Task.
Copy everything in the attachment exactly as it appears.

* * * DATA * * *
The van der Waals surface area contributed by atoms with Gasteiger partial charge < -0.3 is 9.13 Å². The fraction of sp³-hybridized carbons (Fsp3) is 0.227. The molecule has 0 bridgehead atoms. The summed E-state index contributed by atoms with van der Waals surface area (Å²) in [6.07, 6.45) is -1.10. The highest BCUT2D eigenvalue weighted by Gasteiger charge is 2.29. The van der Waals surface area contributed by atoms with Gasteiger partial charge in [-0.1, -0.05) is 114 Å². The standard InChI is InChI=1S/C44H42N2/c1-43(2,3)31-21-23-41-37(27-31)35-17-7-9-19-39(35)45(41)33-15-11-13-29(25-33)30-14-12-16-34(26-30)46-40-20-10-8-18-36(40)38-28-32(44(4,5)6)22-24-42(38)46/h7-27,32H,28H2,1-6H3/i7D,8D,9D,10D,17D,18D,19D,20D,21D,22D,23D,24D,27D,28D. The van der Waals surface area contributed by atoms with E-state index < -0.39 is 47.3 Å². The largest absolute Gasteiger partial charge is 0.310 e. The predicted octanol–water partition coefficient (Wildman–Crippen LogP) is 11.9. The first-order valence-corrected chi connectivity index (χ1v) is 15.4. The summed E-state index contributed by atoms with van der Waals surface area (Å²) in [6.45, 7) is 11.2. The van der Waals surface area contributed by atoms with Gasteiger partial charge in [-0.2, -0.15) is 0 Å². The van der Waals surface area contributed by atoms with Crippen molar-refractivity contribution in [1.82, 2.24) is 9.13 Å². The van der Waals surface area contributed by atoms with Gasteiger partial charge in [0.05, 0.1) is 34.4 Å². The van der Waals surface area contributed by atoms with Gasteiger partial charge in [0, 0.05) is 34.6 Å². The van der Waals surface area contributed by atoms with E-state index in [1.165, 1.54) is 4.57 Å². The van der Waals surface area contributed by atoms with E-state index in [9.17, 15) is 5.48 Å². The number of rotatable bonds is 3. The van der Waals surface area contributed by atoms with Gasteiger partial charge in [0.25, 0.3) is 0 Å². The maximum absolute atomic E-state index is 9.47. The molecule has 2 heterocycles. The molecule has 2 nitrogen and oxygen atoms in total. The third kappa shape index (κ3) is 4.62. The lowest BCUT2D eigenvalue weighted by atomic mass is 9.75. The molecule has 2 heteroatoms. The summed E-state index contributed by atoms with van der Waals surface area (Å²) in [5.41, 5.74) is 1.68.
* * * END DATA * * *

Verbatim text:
The van der Waals surface area contributed by atoms with Gasteiger partial charge < -0.3 is 9.13 Å². The fraction of sp³-hybridized carbons (Fsp3) is 0.227. The molecule has 0 bridgehead atoms. The summed E-state index contributed by atoms with van der Waals surface area (Å²) in [6.07, 6.45) is -1.10. The highest BCUT2D eigenvalue weighted by Gasteiger charge is 2.29. The van der Waals surface area contributed by atoms with Gasteiger partial charge in [-0.1, -0.05) is 114 Å². The standard InChI is InChI=1S/C44H42N2/c1-43(2,3)31-21-23-41-37(27-31)35-17-7-9-19-39(35)45(41)33-15-11-13-29(25-33)30-14-12-16-34(26-30)46-40-20-10-8-18-36(40)38-28-32(44(4,5)6)22-24-42(38)46/h7-27,32H,28H2,1-6H3/i7D,8D,9D,10D,17D,18D,19D,20D,21D,22D,23D,24D,27D,28D. The van der Waals surface area contributed by atoms with E-state index < -0.39 is 47.3 Å². The largest absolute Gasteiger partial charge is 0.310 e. The predicted octanol–water partition coefficient (Wildman–Crippen LogP) is 11.9. The first-order valence-corrected chi connectivity index (χ1v) is 15.4. The summed E-state index contributed by atoms with van der Waals surface area (Å²) in [6.45, 7) is 11.2. The van der Waals surface area contributed by atoms with Gasteiger partial charge in [-0.2, -0.15) is 0 Å². The van der Waals surface area contributed by atoms with Crippen molar-refractivity contribution in [1.82, 2.24) is 9.13 Å². The van der Waals surface area contributed by atoms with Gasteiger partial charge in [0.05, 0.1) is 34.4 Å². The van der Waals surface area contributed by atoms with Gasteiger partial charge in [0, 0.05) is 34.6 Å². The van der Waals surface area contributed by atoms with E-state index in [1.165, 1.54) is 4.57 Å². The van der Waals surface area contributed by atoms with E-state index in [9.17, 15) is 5.48 Å². The number of rotatable bonds is 3. The van der Waals surface area contributed by atoms with Gasteiger partial charge in [0.25, 0.3) is 0 Å². The maximum absolute atomic E-state index is 9.47. The molecule has 2 heterocycles. The molecule has 2 nitrogen and oxygen atoms in total. The third kappa shape index (κ3) is 4.62. The lowest BCUT2D eigenvalue weighted by atomic mass is 9.75. The molecule has 2 heteroatoms. The summed E-state index contributed by atoms with van der Waals surface area (Å²) in [5.41, 5.74) is 1.68.